And some of us elders want to silence and label younger folks. None of that is helpful, because the one thing I’ve learned is that the best way to limit the effects of unconscious bias is to get to know members of the groups you may have trouble with. Spending quality time in conversation and interaction with the “other” is guaranteed to help all of us realize that “they” are not a monolithic group, but diverse, varied, and interesting. Not all elderly people are the stereotypical MAGA-hat wearing, flag waving, insular white folks. They are not all inflexible members of the liberal elite. Not all young people hate everything that isn’t socialist or everyone who doesn’t fall into their definition of “woke” (insert current term for woke there). But, if we just talk AT each other rather than WITH each other, we’ll never figure that out.
We all have our blind spots, our prejudices, our biases, and our areas of passion. Not everyone will share them, and not everyone will even express the same biases and passions in the same way we do. We will never grow as human beings nor as a society if we don’t listen to other points of view. Even people we think are dead wrong in one area may have something “right” to share with us in another area, which we’d never find out if we just dismiss them out of hand.
I know my audience skews toward people of my age, but still, I want to reach out to those younger than me to listen to us, and give us a chance to share what we’ve been through and how we got there. And then share with people my age what YOU are going through and how you got there, rather than pointing fingers at us, labeling us, and dismissing us. Being young doesn’t invalidate anyone’s experiences and insights, but neither does being old. We can all learn from each other, but we might have to stop talking sometimes and listen.
Rather than trying to drag others kicking and screaming into the new and more advanced world, I’d love to see enthusiastic and passionate people reaching out a hand and gently lifting up others, knowing that they used the experiences of those who came before as stepping stones to get where they are today.
That’s my question for this first morning of spring, should I keep up with what appears to be a new undertaking for me, trolling with kindness? What the heck do I mean by that, anyway?
Well, the book I just finished, Blind Spot, made it quite clear that humans are hard-wired to participate in us versus them thinking, and that there are actually good things about feeling a part of a group. Group membership conveys a sense of safety and belonging, and encourages us to take care of other members of our group.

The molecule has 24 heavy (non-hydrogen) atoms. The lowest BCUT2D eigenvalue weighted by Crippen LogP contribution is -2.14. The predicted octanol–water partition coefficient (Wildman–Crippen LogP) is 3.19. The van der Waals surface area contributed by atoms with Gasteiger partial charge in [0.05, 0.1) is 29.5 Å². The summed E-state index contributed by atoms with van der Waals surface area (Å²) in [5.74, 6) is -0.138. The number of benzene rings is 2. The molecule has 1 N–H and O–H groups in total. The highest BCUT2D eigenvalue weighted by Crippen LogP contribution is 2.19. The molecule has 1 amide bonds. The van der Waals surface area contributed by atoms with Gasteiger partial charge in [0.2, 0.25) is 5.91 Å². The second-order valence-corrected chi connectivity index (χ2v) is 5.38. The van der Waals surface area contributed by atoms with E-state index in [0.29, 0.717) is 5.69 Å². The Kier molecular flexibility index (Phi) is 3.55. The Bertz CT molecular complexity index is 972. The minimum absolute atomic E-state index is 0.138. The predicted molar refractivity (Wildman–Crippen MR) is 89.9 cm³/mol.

You can’t really avoid creating “others” who are not in your group, and it is natural to focus on your differences to clarify who’s in what group. The authors of Blind Spot pointed to the Dr. Seuss book, The Sneetches, which arbitrarily had a star on their chest or not, leading to great division. And I think of that Star Trek episode, Let That Be Your Last Battlefield, where the people who are black on the right and white on the left are mortal enemies of people who are white on the right and black on the left. Both of these are heavy-handed examples, but they are right: we will work very hard to find ways to divide ourselves.
So, I am totally and completely aware that anything I do is not going to change people’s adamant insistence that “the other side” consists of horrible, no-good, bad, creepy people. Still, I know that even people who are biased to one belief system can start to question things, and that one way to initiate questioning is to repeatedly be exposed to other perspectives. THIS is why I feel compelled to “troll with kindness.”
Bubbling up inside me is a mission to not just keep scrolling when I see people making assertions that further our divided society. Rather, I am compelled to say something in a kind and/or neutral way that provides another way of looking at things.
Today’s example came when someone I used to know, sort of, posted something about President Biden tripping on the stairs of Air Force One. Commenters commenced to making all sorts of assertions about Biden’s age, competency, and such. I responded by asking if none of them had ever tripped on stairs before, that it seems common and not worthy of partisan commentary. Someone replied that they are doing it because once the previous president slipped and the media picked at him. So, I pointed out, nicely, that the tit for tat stuff isn’t very helpful, but I understand that it’s not going to stop.
And after that, I’m out of the conversation. I hope that just by planting the seed that being mean to someone because someone was mean to a member of your group in the past really doesn’t help anything at all. I don’t plan to prod and respond, just to provide another viewpoint.
No doubt I could have done a better job on today’s attempt, but it was only my second try. Maybe I’ll get better or get some suggestions. I know I won’t change anyone’s mind, but it makes ME feel better to gently point out that there are other ways of looking at things.
Diversion About Today’s News